William was commonly known as Aloa the Alligator Boy and Esther was known as Alice. Together, they were often billed as ‘The Alligator-Skinned Twins’, despite not being actual twins. In fact, much of their promotion material harkened back to Barnum-like tall tales. According to one of their pamphlets, their appearance was due to their mother being frightened by an alligator while pregnant with ‘the twins’. In another, despite being twins, the pair were of different ages. Sometimes their first names or surnames were altered, sometimes they were orphans and sometimes the pair ‘baffled medical science’ with their condition. Together, the siblings travelled almost exclusively within the United States with West's World Shows, Endy Bros. Shows, Cetlin-Wilson Shows, Royal American Shows and Clyde Beatty's Circus Sideshow.
By all accounts, William was a good man who happened to drink too much. He eventually fell into alcoholism and his addiction shortened his life substantially. He passed away in 1959.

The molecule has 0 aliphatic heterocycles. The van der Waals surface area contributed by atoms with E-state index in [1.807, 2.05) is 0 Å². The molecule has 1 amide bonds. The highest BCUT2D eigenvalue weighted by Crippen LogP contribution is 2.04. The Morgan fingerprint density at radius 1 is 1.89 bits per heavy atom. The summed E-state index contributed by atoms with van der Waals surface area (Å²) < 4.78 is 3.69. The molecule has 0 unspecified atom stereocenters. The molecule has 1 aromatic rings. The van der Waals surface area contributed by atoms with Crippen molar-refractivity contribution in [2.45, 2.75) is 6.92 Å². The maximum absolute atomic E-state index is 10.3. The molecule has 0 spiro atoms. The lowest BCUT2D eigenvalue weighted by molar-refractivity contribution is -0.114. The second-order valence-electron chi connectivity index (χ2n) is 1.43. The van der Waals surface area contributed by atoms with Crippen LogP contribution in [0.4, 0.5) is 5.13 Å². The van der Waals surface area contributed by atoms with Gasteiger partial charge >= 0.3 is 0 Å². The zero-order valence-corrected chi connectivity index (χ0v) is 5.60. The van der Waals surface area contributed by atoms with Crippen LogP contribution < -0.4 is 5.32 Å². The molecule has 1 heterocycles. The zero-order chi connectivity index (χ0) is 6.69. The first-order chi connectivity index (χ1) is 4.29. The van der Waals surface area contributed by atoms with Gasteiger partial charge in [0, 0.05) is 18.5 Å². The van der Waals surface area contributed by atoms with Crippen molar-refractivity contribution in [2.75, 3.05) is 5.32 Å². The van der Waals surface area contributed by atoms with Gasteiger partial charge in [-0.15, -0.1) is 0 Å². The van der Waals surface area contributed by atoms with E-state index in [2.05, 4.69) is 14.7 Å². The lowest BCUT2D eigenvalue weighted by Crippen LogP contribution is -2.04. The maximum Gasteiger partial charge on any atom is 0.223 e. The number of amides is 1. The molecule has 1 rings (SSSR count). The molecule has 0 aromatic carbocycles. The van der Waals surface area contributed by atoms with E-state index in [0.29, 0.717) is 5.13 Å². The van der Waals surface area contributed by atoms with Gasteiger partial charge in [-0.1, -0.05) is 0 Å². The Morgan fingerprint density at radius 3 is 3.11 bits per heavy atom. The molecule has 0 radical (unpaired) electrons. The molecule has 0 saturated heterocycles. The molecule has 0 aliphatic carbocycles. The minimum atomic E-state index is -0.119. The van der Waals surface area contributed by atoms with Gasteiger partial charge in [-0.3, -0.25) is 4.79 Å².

Esther, on the other hand, flourished with her charming smile and enchanting personality fascinating all who met her. She married Thomas Blackmon at the age of twenty-two and would come to be best known as The World’s Strangest Mother in 1928 when she gave birth to her first child. In total, Esther gave birth to a total of six children. All were born healthy and with perfect skin.
Professionally, Esther became a member of the Greater Tampa Showmen's Association and was officially involved in show business for 56 years. In addition to exhibition, she was also featured briefly in two movies. In 1973, Esther appeared opposite Dr. Who’s Tom Barker in ‘The Mutations’, also known as 'The Freakmaker' and later she appeared in 'The Sentinel' in 1977 with fellow marvels Bill Durks and Robert Melvin.
When Esther Blackmon passed away on August 24 in 2003 she left behind six children, 16 grandchildren and nine great-grandchildren.
She passed away only twelve days after her beloved husband.